With removal so risky, why bother erasing tattoos? For many women, it’s about self-esteem. For others, it is a professional necessity. Some employer had a strict no-body-art policy.


    0 of 8192 characters used
    Post Comment

    • profile image


      3 years ago

      Actually I did this very thing. I was fortunate that I chose black ink, a relatively easier color to remove (black absorbs all light!).


    This website uses cookies

    As a user in the EEA, your approval is needed on a few things. To provide a better website experience, uses cookies (and other similar technologies) and may collect, process, and share personal data. Please choose which areas of our service you consent to our doing so.

    For more information on managing or withdrawing consents and how we handle data, visit our Privacy Policy at:

    Show Details
    HubPages Device IDThis is used to identify particular browsers or devices when the access the service, and is used for security reasons.
    LoginThis is necessary to sign in to the HubPages Service.
    Google RecaptchaThis is used to prevent bots and spam. (Privacy Policy)
    AkismetThis is used to detect comment spam. (Privacy Policy)
    HubPages Google AnalyticsThis is used to provide data on traffic to our website, all personally identifyable data is anonymized. (Privacy Policy)
    HubPages Traffic PixelThis is used to collect data on traffic to articles and other pages on our site. Unless you are signed in to a HubPages account, all personally identifiable information is anonymized.
    Amazon Web ServicesThis is a cloud services platform that we used to host our service. (Privacy Policy)
    CloudflareThis is a cloud CDN service that we use to efficiently deliver files required for our service to operate such as javascript, cascading style sheets, images, and videos. (Privacy Policy)
    Google Hosted LibrariesJavascript software libraries such as jQuery are loaded at endpoints on the or domains, for performance and efficiency reasons. (Privacy Policy)
    Google Custom SearchThis is feature allows you to search the site. (Privacy Policy)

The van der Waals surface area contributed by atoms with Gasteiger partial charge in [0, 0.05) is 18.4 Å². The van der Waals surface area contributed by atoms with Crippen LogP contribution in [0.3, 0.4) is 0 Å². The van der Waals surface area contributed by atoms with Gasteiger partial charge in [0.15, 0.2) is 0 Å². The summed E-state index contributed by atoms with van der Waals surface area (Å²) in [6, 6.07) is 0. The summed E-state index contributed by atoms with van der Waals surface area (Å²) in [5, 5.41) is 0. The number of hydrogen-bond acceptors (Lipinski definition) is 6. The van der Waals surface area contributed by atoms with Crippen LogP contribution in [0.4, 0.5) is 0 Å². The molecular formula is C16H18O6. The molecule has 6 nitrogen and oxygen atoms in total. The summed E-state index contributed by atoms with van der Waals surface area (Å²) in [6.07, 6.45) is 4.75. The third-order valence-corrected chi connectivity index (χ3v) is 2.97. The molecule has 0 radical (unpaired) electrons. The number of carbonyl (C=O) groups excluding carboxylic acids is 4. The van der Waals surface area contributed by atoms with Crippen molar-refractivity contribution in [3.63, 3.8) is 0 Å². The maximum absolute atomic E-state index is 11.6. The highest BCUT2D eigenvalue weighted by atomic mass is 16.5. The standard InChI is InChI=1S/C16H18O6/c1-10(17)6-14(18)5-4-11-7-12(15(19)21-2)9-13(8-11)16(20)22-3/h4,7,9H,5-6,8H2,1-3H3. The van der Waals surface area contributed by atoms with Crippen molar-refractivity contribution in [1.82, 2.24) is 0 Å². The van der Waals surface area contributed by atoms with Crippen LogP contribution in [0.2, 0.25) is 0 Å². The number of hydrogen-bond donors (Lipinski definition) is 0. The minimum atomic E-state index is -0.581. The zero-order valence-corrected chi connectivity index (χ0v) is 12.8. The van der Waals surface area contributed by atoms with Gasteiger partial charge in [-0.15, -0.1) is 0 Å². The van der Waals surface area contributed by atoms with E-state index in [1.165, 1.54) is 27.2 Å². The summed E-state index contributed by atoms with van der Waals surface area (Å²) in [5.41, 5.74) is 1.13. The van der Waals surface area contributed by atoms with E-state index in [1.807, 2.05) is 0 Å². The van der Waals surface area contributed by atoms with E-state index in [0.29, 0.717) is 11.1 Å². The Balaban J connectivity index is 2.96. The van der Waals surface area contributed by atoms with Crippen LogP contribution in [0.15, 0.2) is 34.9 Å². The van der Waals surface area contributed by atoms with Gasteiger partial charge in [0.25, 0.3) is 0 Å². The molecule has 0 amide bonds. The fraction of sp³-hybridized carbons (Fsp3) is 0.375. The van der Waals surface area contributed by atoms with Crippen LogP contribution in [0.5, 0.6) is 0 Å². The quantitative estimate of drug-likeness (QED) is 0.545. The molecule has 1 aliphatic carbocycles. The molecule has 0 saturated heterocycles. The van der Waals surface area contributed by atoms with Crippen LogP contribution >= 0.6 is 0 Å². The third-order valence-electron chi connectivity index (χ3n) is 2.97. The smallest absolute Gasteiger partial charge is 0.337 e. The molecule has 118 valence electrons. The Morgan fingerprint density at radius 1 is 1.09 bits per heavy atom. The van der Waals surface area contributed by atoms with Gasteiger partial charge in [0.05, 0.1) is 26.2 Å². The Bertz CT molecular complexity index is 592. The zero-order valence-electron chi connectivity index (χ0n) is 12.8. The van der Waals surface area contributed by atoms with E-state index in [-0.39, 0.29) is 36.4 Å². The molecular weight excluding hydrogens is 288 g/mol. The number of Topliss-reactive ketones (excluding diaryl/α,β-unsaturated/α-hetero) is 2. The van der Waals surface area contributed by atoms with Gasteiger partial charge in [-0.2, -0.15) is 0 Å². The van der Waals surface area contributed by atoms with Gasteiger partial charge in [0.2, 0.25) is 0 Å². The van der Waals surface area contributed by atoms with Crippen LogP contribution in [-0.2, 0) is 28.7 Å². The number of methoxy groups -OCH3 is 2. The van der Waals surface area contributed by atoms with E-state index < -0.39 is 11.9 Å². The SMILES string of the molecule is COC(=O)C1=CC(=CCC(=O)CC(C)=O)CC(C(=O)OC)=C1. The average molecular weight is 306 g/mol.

Google MapsSome articles have Google Maps embedded in them. (Privacy Policy)
    Google ChartsThis is used to display charts and graphs on articles and the author center. (Privacy Policy)
    Google AdSense Host APIThis service allows you to sign up for or associate a Google AdSense account with HubPages, so that you can earn money from ads on your articles. No data is shared unless you engage with this feature. (Privacy Policy)
    Google YouTubeSome articles have YouTube videos embedded in them. (Privacy Policy)
    VimeoSome articles have Vimeo videos embedded in them. (Privacy Policy)
    PaypalThis is used for a registered author who enrolls in the HubPages Earnings program and requests to be paid via PayPal. No data is shared with Paypal unless you engage with this feature. (Privacy Policy)
    Facebook LoginYou can use this to streamline signing up for, or signing in to your Hubpages account. No data is shared with Facebook unless you engage with this feature. (Privacy Policy)
    MavenThis supports the Maven widget and search functionality. (Privacy Policy)
    Google AdSenseThis is an ad network. (Privacy Policy)
    Google DoubleClickGoogle provides ad serving technology and runs an ad network. (Privacy Policy)
    Index ExchangeThis is an ad network. (Privacy Policy)
    SovrnThis is an ad network. (Privacy Policy)
    Facebook AdsThis is an ad network. (Privacy Policy)
    Amazon Unified Ad MarketplaceThis is an ad network. (Privacy Policy)
    AppNexusThis is an ad network. (Privacy Policy)
    OpenxThis is an ad network. (Privacy Policy)
    Rubicon ProjectThis is an ad network. (Privacy Policy)
    TripleLiftThis is an ad network. (Privacy Policy)
    Say MediaWe partner with Say Media to deliver ad campaigns on our sites. (Privacy Policy)
    Remarketing PixelsWe may use remarketing pixels from advertising networks such as Google AdWords, Bing Ads, and Facebook in order to advertise the HubPages Service to people that have visited our sites.
    Conversion Tracking PixelsWe may use conversion tracking pixels from advertising networks such as Google AdWords, Bing Ads, and Facebook in order to identify when an advertisement has successfully resulted in the desired action, such as signing up for the HubPages Service or publishing an article on the HubPages Service.
    Author Google AnalyticsThis is used to provide traffic data and reports to the authors of articles on the HubPages Service. (Privacy Policy)
    ComscoreComScore is a media measurement and analytics company providing marketing data and analytics to enterprises, media and advertising agencies, and publishers. Non-consent will result in ComScore only processing obfuscated personal data. (Privacy Policy)
    Amazon Tracking PixelSome articles display amazon products as part of the Amazon Affiliate program, this pixel provides traffic statistics for those products (Privacy Policy)